Botswana Safari: Exploring Moremi, Savute, and Chobe

Our jeep was an open aired jeep with no windows, no doors, and no seat belts. When it was all loaded up you would have thought we were packed for a month because there was barely enough room for Ronen and I to sit. Our first campsite, Khwai, was a four-hour drive from Maun into Moremi Game Reserve. Because the jeep was open, Ronen and I wore our cooling scarves on our face to protect us from getting windburn. We looked pretty ridiculous.

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During the drive we saw tons of impala and a few giraffe just off the side of the road. As it got dark, we could see bats in the head lights flying like fighter jets catching bugs. We had to stop twice before reaching our campsite, first to let a zebra cross the road and then ten minutes later, a kudu.

Our camp was situated right next to the Khwai River in the bush in Moremi Game Reserve. This wasn’t a fancy lodge with a fence around it, it was bush camping at its finest. Once we arrived, we set up our tents and then ate dinner.   A few minutes after we sat down to eat, I heard a branch break behind me and I must admit that the first thing that came to my head was that it was a lion and I was going to be dinner. Ronen quickly shined his light in the direction of the noise and there was a spotted hyena 15 meters behind me! My fear was then replaced with excitement; that was the first time we saw a hyena in the wild. He then shined the light toward the river and we could see another hyena and the eyes of a crocodile and a hippo in the water. We went to bed to the sounds of elephants splashing and grazing in the river.

We woke up early for our first game drive with Sam, our new guide. Within the first ten minutes we saw six different species, Red Lechewe, Water Buck, Impala, Zebra, Warthogs, and Kudu.

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The most incredible thing was saw that morning, and really one of the most amazing things in my life, was a female Leopard. She was walking through the bush and resting in the trees licking her paws and cleaning her face. We were lucky enough to spend a full hour and a half just watching her. It was a very moving experience for me. It’s extremely rare to see a leopard in the wild and to have spent so much time with such an elusive and beautiful animal almost moved me to tears.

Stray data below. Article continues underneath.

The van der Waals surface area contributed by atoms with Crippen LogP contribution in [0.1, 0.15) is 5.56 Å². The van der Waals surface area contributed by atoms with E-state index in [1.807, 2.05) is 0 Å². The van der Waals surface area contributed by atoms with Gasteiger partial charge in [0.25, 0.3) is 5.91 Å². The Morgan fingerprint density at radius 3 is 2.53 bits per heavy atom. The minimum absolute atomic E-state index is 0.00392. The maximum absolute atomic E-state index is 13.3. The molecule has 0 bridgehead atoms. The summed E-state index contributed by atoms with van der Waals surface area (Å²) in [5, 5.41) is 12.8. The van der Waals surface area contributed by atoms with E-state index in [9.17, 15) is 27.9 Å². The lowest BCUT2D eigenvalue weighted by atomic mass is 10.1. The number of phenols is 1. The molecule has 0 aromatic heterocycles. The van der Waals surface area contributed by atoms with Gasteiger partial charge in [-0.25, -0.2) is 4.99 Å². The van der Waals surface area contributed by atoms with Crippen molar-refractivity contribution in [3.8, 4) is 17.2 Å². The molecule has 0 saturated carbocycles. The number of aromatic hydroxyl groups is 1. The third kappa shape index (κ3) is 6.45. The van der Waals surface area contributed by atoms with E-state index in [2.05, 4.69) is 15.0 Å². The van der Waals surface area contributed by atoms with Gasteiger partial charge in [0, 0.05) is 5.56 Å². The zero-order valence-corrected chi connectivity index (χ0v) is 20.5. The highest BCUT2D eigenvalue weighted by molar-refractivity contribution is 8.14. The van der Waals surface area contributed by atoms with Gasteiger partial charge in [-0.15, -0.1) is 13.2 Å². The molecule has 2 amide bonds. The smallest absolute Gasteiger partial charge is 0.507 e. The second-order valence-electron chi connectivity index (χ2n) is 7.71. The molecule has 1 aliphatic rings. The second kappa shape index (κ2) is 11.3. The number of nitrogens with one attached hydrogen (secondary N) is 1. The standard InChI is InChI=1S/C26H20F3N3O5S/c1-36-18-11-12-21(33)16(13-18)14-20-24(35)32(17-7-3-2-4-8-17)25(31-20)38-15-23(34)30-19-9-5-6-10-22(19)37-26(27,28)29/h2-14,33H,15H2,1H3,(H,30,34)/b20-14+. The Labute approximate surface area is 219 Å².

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When we left the leopard we drove to the Hippo pools where we found a lioness sleeping in the bushes. There is also an overlook that you can climb to the top of and watch the hippos play and argue and the crocodiles sun bathe.


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After the pools, we made our way back towards camp. On the way we saw more kudu, impala, warthogs and then a close encounter with a male giraffe.


When we got back to camp for lunch Nico and Gabo were busy chasing away Vervet Monkeys who had discovered that Gabo was cooking. They were quite the troublemakers trying to steal food from the fire and playing all over the safari jeep. One even figured out how to open the zipper to the food tent and snuck inside and then completely freaked out when he couldn’t get back out again. Nico had to slowly open the zipper and then get out of the way so it didn’t bite him trying to escape.


In the evening we went on another game drive. We drove to a floodplain of the Khwai River and found a gathering of tons of species; parked in one place we could see elephants, zebra, impala, water buck and then very close were six water buffalo.

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When we kept driving I saw something running in the distance and when we got closer we realized it was a honey badger. Unfortunately, it was moving too quickly and disappeared into the bush before we could get any pictures of it. Soon after we came upon a series of water hole with hippos and several species birds enjoying their time.